Goals are what you want.

Strategies are how you believe you can get what you want: diagnosis, guiding policies, main efforts.


No problem is perfect.

Even in the worse circumstances there are always examples of exceptions that are performing better. Finding and understanding these positive deviants is an effective way of improving when facing the most difficult, persistent problems.


Human working memory is limited.

There are two main ways to deal with limited working memory:

  1. Chunk. Group concepts together to reduce the number of things to remember;
  2. Externalise. Record it, write it down, etc.

Of the two, externalising is more scalable.


Experts don’t solve problems using “if A then B”.

Experts solve problems by balancing competing forces. Experts differ from novices because they have better awareness of and/or are better at balancing these competing forces. We call the recurring solutions that experts apply to recurring problems, “patterns”.

When the context changes, the competing forces change, therefore one would expect the pattern that should be applied would change.

Patterns don’t make any sense outside of the idea of balancing contextual forces.

Studying patterns is both about understanding contextual forces as well as understanding responses to those forces.

Progress in patterns is about discovering better answers for balancing competing forces.


The Fundamental Attribution Error refers to the tendency for people to overemphasise dispositional and personality explanations for behaviour and underemphasise situational explanations.

To address this, I like using the Six Sources of Influence model from VitalSmarts.

Personal, Social, and Structural; Motivation and Ability
  • Personal Motivation: what the individual wants
  • Personal Ability: what the individual knows how to…


Because org structure change can get messy, there’s a tendency to have structure drive strategy

There are several reasons why org structure changes can get messy:

  • Changing org structure can mean changing managers. Given “people leave managers, not companies”, the org structure change can trigger problems including departures;
  • Changing org structure typically means responsibilities are re-allocated. People are no longer responsible for work they used…


Let’s pretend a miracle happened and all our problems are solved. Everything is perfect. Don’t worry about how it happened, it was a miracle. How could you tell? What’s different now after the miracle?

The Miracle Question comes from Solution-Focused Brief Therapy. There are similar techniques from other sources: Remember the Future, Idealized Design, The Spice Girls Question.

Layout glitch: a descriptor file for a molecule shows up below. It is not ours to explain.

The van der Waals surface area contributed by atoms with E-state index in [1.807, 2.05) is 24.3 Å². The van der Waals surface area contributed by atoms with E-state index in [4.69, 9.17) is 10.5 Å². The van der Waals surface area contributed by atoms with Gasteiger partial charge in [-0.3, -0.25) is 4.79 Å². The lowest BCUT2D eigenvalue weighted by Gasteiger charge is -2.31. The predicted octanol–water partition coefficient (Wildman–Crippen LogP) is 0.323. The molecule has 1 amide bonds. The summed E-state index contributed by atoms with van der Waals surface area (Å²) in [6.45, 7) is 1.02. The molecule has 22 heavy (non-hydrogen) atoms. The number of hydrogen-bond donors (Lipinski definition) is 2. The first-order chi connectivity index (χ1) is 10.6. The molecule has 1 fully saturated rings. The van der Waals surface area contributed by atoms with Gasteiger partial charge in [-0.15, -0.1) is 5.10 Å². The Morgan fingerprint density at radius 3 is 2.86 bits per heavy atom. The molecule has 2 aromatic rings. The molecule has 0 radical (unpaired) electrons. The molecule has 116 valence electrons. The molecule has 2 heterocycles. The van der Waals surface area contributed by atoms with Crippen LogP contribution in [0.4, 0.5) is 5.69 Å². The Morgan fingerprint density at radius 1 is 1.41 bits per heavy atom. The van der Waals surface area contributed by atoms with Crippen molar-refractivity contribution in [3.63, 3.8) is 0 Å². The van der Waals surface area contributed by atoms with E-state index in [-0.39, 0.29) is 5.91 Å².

The basic ideas are the same:

  • Create clarity about what you really want over clarity about what you don’t want;
  • Don’t limit want you want based on what is currently happening or whether you know how to get it;
  • Anchor off of perfect, not off of “good enough”.

I’ve found the Miracle Question encourages hope, progress, and creativity.

I typically use the Miracle Question when the answer to “How are things going? How might things be better?” is something like “It’s fine”.


Address both the symptoms and the causes

“Hold on, let’s take our time to understand the root causes of fires otherwise we’re just treating the symptoms.”

We want to address current symptoms BUT we also want to remember to explore and address underlying causes.

The Toyota/Lean community describes these activities as “containment” vs “countermeasures”.

I see it as acknowledging the importance of timing when responding to problems.

Contain the symptoms to buy time


I’ve noticed that consulting companies, at least the best ones, seem to be typically faster than even leading tech companies in building high-performing teams.

Why is this?

“You’re billing for team setup time? Haha, that’s what I like about you, all the joking!”

When revenue is based on billable hours AND the typical client doesn’t like paying for setup time, you learn how to get fast…


By “high growth”, I mean in terms of employee count and roughly doubling or more every year. Even at slower growth rates, some of the phenomena I’ll describe may be relevant.

Two reasons why building teams in high growth is difficult: can’t assume stable teams, can’t rely on cultural osmosis.

There are several options to accommodate new people:

Sink or Swim; Split and Absorb; Absorb and Split
  1. Sink or Swim. Keep the older teams as-is and add the…

Jason Yip

Senior Agile Coach at Spotify, ex-ThoughtWorks, ex-CruiseControl

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